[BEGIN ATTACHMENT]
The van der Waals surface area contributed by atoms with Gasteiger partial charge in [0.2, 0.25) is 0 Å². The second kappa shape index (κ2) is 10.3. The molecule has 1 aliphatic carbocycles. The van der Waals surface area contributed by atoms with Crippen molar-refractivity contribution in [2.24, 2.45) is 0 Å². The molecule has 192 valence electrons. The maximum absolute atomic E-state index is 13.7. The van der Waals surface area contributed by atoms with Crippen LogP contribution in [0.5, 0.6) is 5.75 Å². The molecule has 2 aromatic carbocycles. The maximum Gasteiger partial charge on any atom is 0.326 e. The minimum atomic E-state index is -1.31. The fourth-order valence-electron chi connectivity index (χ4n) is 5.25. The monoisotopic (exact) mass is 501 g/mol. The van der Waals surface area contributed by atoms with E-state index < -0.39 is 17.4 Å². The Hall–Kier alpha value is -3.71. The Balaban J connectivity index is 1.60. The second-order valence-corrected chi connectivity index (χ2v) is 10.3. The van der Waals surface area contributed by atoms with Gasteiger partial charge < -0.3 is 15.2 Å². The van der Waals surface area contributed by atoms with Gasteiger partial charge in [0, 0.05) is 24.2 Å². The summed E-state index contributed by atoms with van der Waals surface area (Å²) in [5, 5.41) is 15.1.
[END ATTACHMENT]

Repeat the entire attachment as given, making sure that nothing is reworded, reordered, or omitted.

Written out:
The van der Waals surface area contributed by atoms with Gasteiger partial charge in [0.2, 0.25) is 0 Å². The second kappa shape index (κ2) is 10.3. The molecule has 1 aliphatic carbocycles. The van der Waals surface area contributed by atoms with Crippen molar-refractivity contribution in [2.24, 2.45) is 0 Å². The molecule has 192 valence electrons. The maximum absolute atomic E-state index is 13.7. The van der Waals surface area contributed by atoms with Crippen LogP contribution in [0.5, 0.6) is 5.75 Å². The molecule has 2 aromatic carbocycles. The maximum Gasteiger partial charge on any atom is 0.326 e. The minimum atomic E-state index is -1.31. The fourth-order valence-electron chi connectivity index (χ4n) is 5.25. The monoisotopic (exact) mass is 501 g/mol. The van der Waals surface area contributed by atoms with E-state index < -0.39 is 17.4 Å². The Hall–Kier alpha value is -3.71. The Balaban J connectivity index is 1.60. The second-order valence-corrected chi connectivity index (χ2v) is 10.3. The van der Waals surface area contributed by atoms with Gasteiger partial charge < -0.3 is 15.2 Å². The van der Waals surface area contributed by atoms with Gasteiger partial charge in [0, 0.05) is 24.2 Å². The summed E-state index contributed by atoms with van der Waals surface area (Å²) in [5, 5.41) is 15.1.